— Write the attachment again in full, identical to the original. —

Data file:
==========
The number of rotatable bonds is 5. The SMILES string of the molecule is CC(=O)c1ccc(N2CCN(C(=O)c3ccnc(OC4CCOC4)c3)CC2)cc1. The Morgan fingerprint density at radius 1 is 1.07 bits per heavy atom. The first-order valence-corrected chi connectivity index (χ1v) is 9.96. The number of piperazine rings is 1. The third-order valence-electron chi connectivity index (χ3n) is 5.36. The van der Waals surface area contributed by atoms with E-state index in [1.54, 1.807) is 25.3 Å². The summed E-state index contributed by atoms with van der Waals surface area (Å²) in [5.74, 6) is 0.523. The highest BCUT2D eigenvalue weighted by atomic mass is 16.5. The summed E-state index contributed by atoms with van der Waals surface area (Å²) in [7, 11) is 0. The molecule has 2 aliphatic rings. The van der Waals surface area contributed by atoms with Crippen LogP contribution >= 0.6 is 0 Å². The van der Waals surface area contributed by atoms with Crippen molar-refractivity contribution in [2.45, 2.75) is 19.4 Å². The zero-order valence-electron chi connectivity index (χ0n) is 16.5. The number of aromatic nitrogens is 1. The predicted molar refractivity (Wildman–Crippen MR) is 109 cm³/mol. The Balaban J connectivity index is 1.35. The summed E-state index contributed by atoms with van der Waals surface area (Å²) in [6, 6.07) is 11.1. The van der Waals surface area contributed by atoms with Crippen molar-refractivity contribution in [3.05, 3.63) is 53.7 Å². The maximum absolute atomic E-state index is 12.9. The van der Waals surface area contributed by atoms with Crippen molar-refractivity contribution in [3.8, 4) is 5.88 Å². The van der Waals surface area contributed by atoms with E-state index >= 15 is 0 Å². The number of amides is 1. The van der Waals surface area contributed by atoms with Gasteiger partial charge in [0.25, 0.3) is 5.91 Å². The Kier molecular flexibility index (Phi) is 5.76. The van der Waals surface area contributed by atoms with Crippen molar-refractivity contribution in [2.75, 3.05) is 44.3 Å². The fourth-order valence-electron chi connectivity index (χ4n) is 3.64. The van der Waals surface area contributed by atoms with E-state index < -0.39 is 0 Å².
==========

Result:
The number of rotatable bonds is 5. The SMILES string of the molecule is CC(=O)c1ccc(N2CCN(C(=O)c3ccnc(OC4CCOC4)c3)CC2)cc1. The Morgan fingerprint density at radius 1 is 1.07 bits per heavy atom. The first-order valence-corrected chi connectivity index (χ1v) is 9.96. The number of piperazine rings is 1. The third-order valence-electron chi connectivity index (χ3n) is 5.36. The van der Waals surface area contributed by atoms with E-state index in [1.54, 1.807) is 25.3 Å². The summed E-state index contributed by atoms with van der Waals surface area (Å²) in [5.74, 6) is 0.523. The highest BCUT2D eigenvalue weighted by atomic mass is 16.5. The summed E-state index contributed by atoms with van der Waals surface area (Å²) in [7, 11) is 0. The molecule has 2 aliphatic rings. The van der Waals surface area contributed by atoms with Crippen LogP contribution >= 0.6 is 0 Å². The van der Waals surface area contributed by atoms with Crippen molar-refractivity contribution in [2.45, 2.75) is 19.4 Å². The zero-order valence-electron chi connectivity index (χ0n) is 16.5. The number of aromatic nitrogens is 1. The predicted molar refractivity (Wildman–Crippen MR) is 109 cm³/mol. The Balaban J connectivity index is 1.35. The summed E-state index contributed by atoms with van der Waals surface area (Å²) in [6, 6.07) is 11.1. The van der Waals surface area contributed by atoms with Crippen molar-refractivity contribution in [3.05, 3.63) is 53.7 Å². The maximum absolute atomic E-state index is 12.9. The van der Waals surface area contributed by atoms with Crippen molar-refractivity contribution in [3.8, 4) is 5.88 Å². The van der Waals surface area contributed by atoms with E-state index >= 15 is 0 Å². The number of amides is 1. The van der Waals surface area contributed by atoms with Gasteiger partial charge in [0.25, 0.3) is 5.91 Å². The Kier molecular flexibility index (Phi) is 5.76. The van der Waals surface area contributed by atoms with Crippen molar-refractivity contribution in [2.75, 3.05) is 44.3 Å². The fourth-order valence-electron chi connectivity index (χ4n) is 3.64. The van der Waals surface area contributed by atoms with E-state index < -0.39 is 0 Å².